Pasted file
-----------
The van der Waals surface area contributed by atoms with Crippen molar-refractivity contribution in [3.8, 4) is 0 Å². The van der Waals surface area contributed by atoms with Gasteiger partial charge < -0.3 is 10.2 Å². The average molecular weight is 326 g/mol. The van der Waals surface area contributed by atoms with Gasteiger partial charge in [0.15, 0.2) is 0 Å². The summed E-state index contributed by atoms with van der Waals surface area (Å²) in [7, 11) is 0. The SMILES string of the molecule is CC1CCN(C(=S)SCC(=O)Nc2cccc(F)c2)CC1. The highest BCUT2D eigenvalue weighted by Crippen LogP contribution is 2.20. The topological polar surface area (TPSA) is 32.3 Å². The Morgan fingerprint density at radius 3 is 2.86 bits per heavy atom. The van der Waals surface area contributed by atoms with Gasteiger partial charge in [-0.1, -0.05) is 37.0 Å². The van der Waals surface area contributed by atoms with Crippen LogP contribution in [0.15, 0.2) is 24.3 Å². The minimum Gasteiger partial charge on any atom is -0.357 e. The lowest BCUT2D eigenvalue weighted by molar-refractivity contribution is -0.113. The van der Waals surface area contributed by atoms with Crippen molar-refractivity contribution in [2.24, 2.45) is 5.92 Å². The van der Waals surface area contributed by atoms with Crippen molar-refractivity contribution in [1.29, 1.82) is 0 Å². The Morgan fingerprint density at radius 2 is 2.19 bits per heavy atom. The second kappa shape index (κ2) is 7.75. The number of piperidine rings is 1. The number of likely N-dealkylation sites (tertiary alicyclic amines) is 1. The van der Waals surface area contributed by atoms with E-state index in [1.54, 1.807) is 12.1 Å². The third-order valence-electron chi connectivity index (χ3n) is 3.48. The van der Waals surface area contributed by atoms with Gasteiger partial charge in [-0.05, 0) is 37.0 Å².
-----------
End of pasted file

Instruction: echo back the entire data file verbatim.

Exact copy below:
The van der Waals surface area contributed by atoms with Crippen molar-refractivity contribution in [3.8, 4) is 0 Å². The van der Waals surface area contributed by atoms with Gasteiger partial charge < -0.3 is 10.2 Å². The average molecular weight is 326 g/mol. The van der Waals surface area contributed by atoms with Gasteiger partial charge in [0.15, 0.2) is 0 Å². The summed E-state index contributed by atoms with van der Waals surface area (Å²) in [7, 11) is 0. The SMILES string of the molecule is CC1CCN(C(=S)SCC(=O)Nc2cccc(F)c2)CC1. The highest BCUT2D eigenvalue weighted by Crippen LogP contribution is 2.20. The topological polar surface area (TPSA) is 32.3 Å². The Morgan fingerprint density at radius 3 is 2.86 bits per heavy atom. The van der Waals surface area contributed by atoms with Gasteiger partial charge in [-0.1, -0.05) is 37.0 Å². The van der Waals surface area contributed by atoms with Crippen LogP contribution in [0.15, 0.2) is 24.3 Å². The minimum Gasteiger partial charge on any atom is -0.357 e. The lowest BCUT2D eigenvalue weighted by molar-refractivity contribution is -0.113. The van der Waals surface area contributed by atoms with Crippen molar-refractivity contribution in [2.24, 2.45) is 5.92 Å². The van der Waals surface area contributed by atoms with Crippen molar-refractivity contribution in [1.29, 1.82) is 0 Å². The Morgan fingerprint density at radius 2 is 2.19 bits per heavy atom. The second kappa shape index (κ2) is 7.75. The number of piperidine rings is 1. The number of likely N-dealkylation sites (tertiary alicyclic amines) is 1. The van der Waals surface area contributed by atoms with E-state index in [1.54, 1.807) is 12.1 Å². The third-order valence-electron chi connectivity index (χ3n) is 3.48. The van der Waals surface area contributed by atoms with Gasteiger partial charge in [-0.05, 0) is 37.0 Å².